SHARON — The community is coming together after the Humane Society of Mercer County started taking in animals from a well-meaning resident Thursday.
A social media call for help generated more than $2,000 in donations to care for the animals, which represented more diversity than the typical household’s cats and dogs.
The Humane Society collected eight turkeys, eight chickens, seven turtles, seven rabbits, seven ferrets, 40 ducks, five pigs, 12 guinea foul, a snake, 24 cats, and three dogs living at a Sharon home, Humane Officer Courtney Ivan said.
Ivan said the resident wanted to care for the animals, but the burden became too much.
“I have no doubt her intentions are pure. It’s just something that can become overwhelming,” Ivan said of the owner.
The Humane Society was called to the house Tuesday by officers from the Sharon Code Enforcement Office, who were inspecting the home to determine if residents could install a furnace. The code office contacted the Humane Society upon discovering the animals, Ivan said.
Ivan said the homeowner was grateful for the Humane Society’s involvement. The resident had rescued many of the animals and previously tried unsuccessfully to relocate the animals.
No one had been charged as of Thursday. The animals themselves didn’t seem to display signs of neglect, such as emaciation, and animals such as ferrets all had appropriate cages and bedding.
Aside from the animals, the home’s inhabitants included the property owner and a few children. Since the children have emotional attachments with some of the animals, Ivan said the owner would like to keep a few of the animals, although the Humane Society will have to evaluate the animals first.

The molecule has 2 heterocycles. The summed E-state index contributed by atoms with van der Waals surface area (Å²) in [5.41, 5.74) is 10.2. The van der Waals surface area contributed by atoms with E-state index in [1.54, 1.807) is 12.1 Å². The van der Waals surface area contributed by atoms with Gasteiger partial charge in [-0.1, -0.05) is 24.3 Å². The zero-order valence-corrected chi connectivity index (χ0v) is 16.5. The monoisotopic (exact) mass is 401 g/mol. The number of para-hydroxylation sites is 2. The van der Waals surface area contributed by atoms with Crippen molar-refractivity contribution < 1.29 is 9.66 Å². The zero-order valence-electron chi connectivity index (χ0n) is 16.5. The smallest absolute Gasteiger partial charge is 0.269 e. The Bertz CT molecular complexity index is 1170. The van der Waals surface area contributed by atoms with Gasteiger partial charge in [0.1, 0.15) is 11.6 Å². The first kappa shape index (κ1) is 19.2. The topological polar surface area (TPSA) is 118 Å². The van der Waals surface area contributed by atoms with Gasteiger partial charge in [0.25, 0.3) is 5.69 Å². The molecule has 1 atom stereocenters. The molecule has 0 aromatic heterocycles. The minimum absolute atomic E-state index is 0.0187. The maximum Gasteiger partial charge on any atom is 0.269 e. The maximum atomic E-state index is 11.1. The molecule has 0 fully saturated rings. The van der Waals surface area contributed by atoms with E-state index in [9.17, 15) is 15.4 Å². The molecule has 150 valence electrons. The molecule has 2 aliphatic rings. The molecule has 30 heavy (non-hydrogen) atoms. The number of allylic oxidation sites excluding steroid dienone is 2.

However, the Humane Society faces a challenge in that it does not have a large facility of its own to store that many animals.
The organization asked for help supporting and relocating the animals in a Facebook post early Wednesday morning. The plea for assistance netted about $2,035 as of Thursday evening. A couple people expressed a willingness to help take some of the wildlife such as the turkeys or ducks, while the Shenango Valley Animal Shelter took 12 of the cats, Ivan said.
“It was nice to see everyone come together,” she said.
If anyone would like to support the Humane Society’s efforts, Ivan said it could use financial donations any spaying, neutering, vaccinations or veterinary care the animals may need. Supplies — such as cat litter, or items for rabbits or ferrets — would also be helpful, she said.
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DONORS CAN drop off supplies at Elite EMS in Hermitage anytime before 8 p.m., and financial donations can be mailed to Box 1046, Hermitage. People can also make financial donations to the society’s PayPal account at firstname.lastname@example.org.